Prepaid credit cards have become more popular in recent years as people consider the dangers of debit cards and also the propensity for spending to get out of control when using credit cards. In fact, Bankrate says prepaid cards are now the fastest growing form of payment!
Read more: 9 places you should never use a debit card
According to a Pew report, general purpose reloadable prepaid credit cards had double the amount of money loaded onto the cards in 2012 than in 2009. Additionally, a 2014 Mercator Advisory Group survey found that 56% of Americans had bought some kind of prepaid card in the previous year, up from previous years.
The report found from Pew found that prepaid debit cards are gaining more popularity due to consumers wanting to find better ways to control their spending. The top reasons someone might use a prepaid credit card were:
- Making purchases online.
- Avoiding credit card debt.
- Avoiding spending too much.
- Avoiding overdrafts.
Prepaid debt cards definitely have some benefits that debit cards don’t have, and they have the convenience of a debit card without some of the risks. Consumer Reports tested several prepaid credit cards based on value, safety, accessibility and convenience and reported the results.
Read more: Managing your money the old-fashioned way
Consumer Reports’ rating of prepaid debt cards
When used in addition to a bank account, Consumer Reports found the Bluebird Card was the best on value, safety and accessibility and gave it a score of 79. But when used as a bank account substitute, Consumer Reports gave the Chase Liquid Card the best marks for safety, accessibility and convenience.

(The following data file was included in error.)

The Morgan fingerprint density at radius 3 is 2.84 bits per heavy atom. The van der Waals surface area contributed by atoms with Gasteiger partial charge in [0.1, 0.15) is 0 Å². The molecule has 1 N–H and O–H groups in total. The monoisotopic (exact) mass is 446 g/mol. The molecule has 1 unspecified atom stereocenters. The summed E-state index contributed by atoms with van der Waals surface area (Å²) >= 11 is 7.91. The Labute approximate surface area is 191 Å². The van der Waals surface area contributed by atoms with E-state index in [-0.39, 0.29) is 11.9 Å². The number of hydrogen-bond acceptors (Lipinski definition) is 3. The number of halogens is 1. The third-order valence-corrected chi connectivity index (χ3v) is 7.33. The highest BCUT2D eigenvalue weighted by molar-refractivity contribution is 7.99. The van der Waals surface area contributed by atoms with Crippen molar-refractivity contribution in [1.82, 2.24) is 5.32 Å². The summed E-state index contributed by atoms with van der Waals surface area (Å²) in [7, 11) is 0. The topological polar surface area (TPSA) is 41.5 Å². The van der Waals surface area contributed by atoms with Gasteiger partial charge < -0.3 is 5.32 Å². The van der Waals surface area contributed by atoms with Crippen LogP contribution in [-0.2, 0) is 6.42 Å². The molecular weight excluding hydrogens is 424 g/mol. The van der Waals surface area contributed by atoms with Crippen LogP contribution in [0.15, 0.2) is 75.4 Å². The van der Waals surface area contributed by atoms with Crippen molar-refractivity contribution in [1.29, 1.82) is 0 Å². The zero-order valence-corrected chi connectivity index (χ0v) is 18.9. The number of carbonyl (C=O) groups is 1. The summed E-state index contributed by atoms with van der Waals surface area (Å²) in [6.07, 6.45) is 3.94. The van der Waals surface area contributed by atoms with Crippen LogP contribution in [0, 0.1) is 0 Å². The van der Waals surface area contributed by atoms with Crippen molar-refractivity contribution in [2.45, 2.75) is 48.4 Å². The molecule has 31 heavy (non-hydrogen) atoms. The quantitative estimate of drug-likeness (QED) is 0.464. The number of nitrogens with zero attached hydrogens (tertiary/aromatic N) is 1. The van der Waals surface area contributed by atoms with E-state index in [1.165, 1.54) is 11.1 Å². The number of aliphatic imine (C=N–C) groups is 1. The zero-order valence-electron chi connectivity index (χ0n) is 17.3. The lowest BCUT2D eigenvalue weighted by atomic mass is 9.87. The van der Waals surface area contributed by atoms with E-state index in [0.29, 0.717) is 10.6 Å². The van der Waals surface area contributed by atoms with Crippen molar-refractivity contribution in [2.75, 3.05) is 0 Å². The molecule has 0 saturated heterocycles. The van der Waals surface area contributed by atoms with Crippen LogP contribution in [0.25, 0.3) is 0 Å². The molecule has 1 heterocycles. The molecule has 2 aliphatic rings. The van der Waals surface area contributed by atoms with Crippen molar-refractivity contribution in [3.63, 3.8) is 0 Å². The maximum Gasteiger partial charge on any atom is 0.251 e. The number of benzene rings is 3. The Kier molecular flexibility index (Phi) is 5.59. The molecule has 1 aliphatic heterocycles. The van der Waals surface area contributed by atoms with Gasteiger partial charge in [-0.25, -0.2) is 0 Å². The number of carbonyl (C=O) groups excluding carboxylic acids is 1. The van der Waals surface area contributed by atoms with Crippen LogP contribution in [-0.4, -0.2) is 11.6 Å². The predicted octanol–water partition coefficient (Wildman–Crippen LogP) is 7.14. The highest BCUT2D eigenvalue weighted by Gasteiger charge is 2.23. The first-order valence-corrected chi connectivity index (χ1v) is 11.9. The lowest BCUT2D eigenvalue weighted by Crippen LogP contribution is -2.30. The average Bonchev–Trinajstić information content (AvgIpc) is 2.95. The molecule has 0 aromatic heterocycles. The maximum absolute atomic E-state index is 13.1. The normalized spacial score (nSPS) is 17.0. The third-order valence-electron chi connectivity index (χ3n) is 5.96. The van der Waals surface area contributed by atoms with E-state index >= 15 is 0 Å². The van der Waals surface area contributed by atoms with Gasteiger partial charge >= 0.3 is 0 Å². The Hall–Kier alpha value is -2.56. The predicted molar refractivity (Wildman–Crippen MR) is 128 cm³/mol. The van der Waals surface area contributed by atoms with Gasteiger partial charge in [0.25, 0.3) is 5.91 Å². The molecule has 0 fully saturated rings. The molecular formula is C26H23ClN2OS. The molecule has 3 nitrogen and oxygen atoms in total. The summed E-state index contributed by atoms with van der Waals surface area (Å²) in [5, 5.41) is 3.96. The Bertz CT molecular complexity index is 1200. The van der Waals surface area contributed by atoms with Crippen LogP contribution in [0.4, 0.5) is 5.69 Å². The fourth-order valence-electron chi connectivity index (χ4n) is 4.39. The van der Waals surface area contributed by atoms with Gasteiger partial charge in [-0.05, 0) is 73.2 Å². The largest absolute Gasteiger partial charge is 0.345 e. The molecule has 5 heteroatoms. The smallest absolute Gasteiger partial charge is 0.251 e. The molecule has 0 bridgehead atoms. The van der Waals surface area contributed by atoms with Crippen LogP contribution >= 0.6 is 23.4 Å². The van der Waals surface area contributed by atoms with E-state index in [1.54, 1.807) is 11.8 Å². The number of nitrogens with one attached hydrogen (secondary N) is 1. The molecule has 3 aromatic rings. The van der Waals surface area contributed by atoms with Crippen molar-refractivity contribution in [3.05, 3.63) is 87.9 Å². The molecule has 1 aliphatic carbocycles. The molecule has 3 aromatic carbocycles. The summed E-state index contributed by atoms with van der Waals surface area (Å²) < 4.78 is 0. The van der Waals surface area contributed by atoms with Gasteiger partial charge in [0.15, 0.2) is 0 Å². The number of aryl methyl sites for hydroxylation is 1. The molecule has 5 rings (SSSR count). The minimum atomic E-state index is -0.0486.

Runner ups included the Green Dot Prepaid Visa Card and the Halogen Reloadable Prepaid Card. To see how Consumer Reports came up with these ratings and to see the full list, click here!
Fees to compare when choosing a prepaid card
According to Consumer Reports, here are some of the fees to compare when you’re trying to choose the best prepaid card for you:
- Activation or initiation fees
- Monthly fees
- Point-of-sale transaction fees
- Cash-withdrawal fees
- Balance-inquiry fees
- Fees to receive a paper statement
- Fees to call customer service
- Bill-payment fees
- Fees to add, or ‘load,’ funds
- Dormancy fees for not using your card
- Fees to get your remaining funds back when closing the account
- Overdraft, or ‘shortage,’ fees
Downsides of prepaid cards
Although prepaid credit cards are great for curbing spending, there are a few downsides. One is that depending on use, they may have higher fees that traditional bank accounts.
Jeffrey Woolf, a Certified Financial Planner based in New York told Bankrate, ‘It’s a lot of grief for little buying power.’ He went on to explain that loading $100 on a prepaid card could cost you up to 20% in fees. However the top rated cards Consumer Reports tested had much lower fees.
Another downside is that using a prepaid credit card does nothing for your credit score, since it’s basically just like using cash.
Prepaid credit cards might be a great option for you if you really want to rein in your budget but you don’t want to use a debit card. Also, prepaid credit cards can be a great option for college students to keep the budget in check. If there’s no money on the card, they just decline! Prepaid debit cards become great teachers for not spending more money than you actually have.